Woman sentenced to life imprisonment following murder re-trial

Woman sentenced to life imprisonment following murder re-trial

A woman has today been sentenced after being found guilty a second time of the murder of her partner who was killed in 2016.

Emma Magson was found guilty of the murder of James Knight in November 2016 and sentenced to life imprisonment ordering her to serve a minimum of 17 years.

Following an appeal against her conviction at the Court of Appeal in December 2019, a retrial was ordered which concluded at Birmingham Crown Court on Friday 5 March after eight weeks.

The jury in the second trial found Magson guilty of murder and she was sentenced today (Monday 29 March) to the same sentence – life imprisonment and to serve a minimum of 17 years.

During the early hours of Sunday 27 March 2016, 27-year-old Magson stabbed James in the chest following an argument at her home in Sylvan Street, Leicester.

Magson phoned for an ambulance, telling the call taker that James had returned home from a night out and ‘collapsed on her’. She failed to mention he had suffered a stab wound.

However she later divulged to witnesses she had caused his injuries and was arrested by officers. A post mortem examination revealed James, who was 26, died from a single stab wound to the chest.

Detective Inspector Kenny Henry, from the East Midlands Special Operations Unit, said: “It has been very disappointing to have to be back in court four years on to see the case be heard before a jury once more. The evidence against Magson continued to be overwhelming and the fact she has been convicted a second time just confirms that.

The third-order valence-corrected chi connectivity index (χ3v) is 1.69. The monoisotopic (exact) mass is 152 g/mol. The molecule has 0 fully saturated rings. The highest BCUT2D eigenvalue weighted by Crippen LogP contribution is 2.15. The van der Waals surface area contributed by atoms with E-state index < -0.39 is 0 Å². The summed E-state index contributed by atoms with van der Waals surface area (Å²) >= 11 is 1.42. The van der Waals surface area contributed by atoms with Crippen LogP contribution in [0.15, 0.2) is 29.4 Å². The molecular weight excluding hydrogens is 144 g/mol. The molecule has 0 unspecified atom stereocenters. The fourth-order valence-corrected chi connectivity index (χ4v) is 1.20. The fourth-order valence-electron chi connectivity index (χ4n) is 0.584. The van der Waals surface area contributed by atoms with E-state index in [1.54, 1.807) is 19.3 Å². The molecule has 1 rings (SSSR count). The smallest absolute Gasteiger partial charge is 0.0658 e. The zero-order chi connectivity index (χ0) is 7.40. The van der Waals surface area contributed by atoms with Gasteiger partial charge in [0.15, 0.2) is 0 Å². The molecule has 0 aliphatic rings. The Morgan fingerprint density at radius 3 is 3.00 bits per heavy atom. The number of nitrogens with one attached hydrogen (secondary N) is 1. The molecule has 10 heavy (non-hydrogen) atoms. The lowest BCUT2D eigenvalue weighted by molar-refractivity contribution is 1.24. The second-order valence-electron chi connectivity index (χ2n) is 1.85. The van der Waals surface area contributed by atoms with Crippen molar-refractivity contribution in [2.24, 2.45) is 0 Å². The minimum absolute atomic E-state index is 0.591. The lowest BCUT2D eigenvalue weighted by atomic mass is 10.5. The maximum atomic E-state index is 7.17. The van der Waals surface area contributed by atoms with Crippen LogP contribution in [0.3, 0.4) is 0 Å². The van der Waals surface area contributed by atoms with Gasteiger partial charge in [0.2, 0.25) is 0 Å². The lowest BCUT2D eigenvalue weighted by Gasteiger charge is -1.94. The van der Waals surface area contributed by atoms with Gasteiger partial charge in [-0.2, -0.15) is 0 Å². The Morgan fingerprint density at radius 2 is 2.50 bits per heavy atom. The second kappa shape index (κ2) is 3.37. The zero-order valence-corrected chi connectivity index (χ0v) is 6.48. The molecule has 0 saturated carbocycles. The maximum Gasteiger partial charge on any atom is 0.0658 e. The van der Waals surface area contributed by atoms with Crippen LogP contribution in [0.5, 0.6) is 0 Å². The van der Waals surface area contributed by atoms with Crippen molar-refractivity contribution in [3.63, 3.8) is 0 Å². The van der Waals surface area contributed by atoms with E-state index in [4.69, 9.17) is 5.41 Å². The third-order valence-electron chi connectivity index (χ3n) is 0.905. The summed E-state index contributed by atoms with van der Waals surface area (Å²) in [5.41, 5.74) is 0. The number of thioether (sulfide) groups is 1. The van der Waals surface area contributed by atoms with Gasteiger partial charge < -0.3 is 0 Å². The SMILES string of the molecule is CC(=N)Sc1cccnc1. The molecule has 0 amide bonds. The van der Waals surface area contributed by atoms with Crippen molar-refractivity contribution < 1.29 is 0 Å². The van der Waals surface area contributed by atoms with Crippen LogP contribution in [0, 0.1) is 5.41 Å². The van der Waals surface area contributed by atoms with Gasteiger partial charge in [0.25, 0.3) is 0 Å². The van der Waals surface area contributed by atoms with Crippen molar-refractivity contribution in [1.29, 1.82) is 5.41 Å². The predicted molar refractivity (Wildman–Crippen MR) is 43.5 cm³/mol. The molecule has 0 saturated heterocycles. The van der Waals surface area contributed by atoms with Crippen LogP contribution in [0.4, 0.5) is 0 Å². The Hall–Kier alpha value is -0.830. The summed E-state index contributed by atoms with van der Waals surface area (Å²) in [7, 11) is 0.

“Understandably James’ family found it incredibly difficult to sit through the first trial and hear her lies and deceit and how Magson effectively sat back and watched James die. It has been horrendous for this to be spoken about in court again.

“They have done their best to come to terms with his death but to hear yet again that Magson insisted that James had just collapsed because he was under the influence of drugs and alcohol has been distressing for them. They have been reminded with the fact that it was only some time later that she called an ambulance, and even then, she failed to disclose to the call taker that he had sustained a stab wound, a stab wound which she later admitting causing.

“They continue to struggle with the possibility had Magson called an ambulance sooner and told of them of his injury, he could have lived and they wouldn’t be mourning for James, a much loved son and brother.”

DI Henry added: “Knife crime can have a devastating effect on families which is why it continues to remain an ongoing priority for the force. Our #LivesNotKnives campaign has been running for a number of years and continues to be committed to reducing knife crime offences.

“Domestic abuse also remains a priority for us and as such we remain dedicated to investigating all received reports. We continue to work hard to raise awareness of domestic abuse, including working with partner agencies, to provide support and advice so victims feel able to reach out for help.”